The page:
Customer Acquisition Cost (CPC)

A Definition to a Common Term Related to Web Analytics

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Term: "Customer Acquisition Cost (CPC)"

Definition

Customer Acquisition Cost (CAC) is a vital business metric that quantifies the total cost associated with acquiring a new customer, including all marketing, advertising, and sales efforts. CAC is calculated by dividing the total costs spent on acquiring more customers (marketing expenses) by the number of customers acquired in the period the money was spent. For example, if a company spent $1,000 on marketing in a year and acquired 100 customers, the CAC would be $10 per customer.

Understanding CAC is crucial for businesses as it helps in evaluating the effectiveness and efficiency of marketing strategies and determining the return on investment (ROI) for acquisition efforts. A low CAC relative to the Customer Lifetime Value (CLV) indicates a healthy, sustainable business model, while a high CAC suggests that a company may be spending too much to attract each customer, which can be unsustainable in the long run.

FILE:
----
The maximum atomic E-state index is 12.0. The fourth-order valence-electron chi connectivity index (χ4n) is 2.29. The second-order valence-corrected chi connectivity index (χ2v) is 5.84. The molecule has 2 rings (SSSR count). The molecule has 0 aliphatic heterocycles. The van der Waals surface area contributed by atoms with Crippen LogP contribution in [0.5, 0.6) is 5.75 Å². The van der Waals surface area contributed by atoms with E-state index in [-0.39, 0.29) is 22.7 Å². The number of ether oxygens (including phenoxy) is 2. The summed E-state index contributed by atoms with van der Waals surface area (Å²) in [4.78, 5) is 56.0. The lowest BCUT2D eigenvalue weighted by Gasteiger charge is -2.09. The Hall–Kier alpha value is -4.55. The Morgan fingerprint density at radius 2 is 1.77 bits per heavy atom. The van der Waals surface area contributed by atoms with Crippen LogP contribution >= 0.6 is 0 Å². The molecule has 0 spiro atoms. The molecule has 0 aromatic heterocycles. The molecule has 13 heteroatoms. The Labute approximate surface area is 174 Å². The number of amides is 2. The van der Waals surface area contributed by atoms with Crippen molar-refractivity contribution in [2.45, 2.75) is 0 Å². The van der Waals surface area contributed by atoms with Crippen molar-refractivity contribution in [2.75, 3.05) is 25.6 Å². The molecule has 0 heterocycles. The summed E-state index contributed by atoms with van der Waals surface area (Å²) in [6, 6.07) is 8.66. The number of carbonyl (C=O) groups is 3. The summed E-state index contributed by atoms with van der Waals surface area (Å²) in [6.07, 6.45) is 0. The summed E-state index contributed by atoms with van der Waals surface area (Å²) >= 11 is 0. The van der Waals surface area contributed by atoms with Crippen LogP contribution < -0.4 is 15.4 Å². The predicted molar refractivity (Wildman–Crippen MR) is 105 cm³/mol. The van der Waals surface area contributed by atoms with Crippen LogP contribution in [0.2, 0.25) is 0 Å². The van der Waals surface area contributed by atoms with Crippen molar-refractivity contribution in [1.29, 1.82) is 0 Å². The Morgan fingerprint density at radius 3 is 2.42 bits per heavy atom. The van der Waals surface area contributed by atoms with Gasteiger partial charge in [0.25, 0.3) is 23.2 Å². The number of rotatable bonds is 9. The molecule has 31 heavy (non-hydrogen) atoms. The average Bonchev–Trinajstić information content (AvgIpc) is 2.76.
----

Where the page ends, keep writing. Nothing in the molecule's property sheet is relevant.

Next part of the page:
Businesses strive to optimize their CAC through various means, such as improving marketing campaigns, targeting the right audience more effectively, enhancing the sales conversion process, and leveraging more cost-effective channels for customer acquisition. Keeping CAC in check is essential for maintaining profitability and ensuring long-term business growth.

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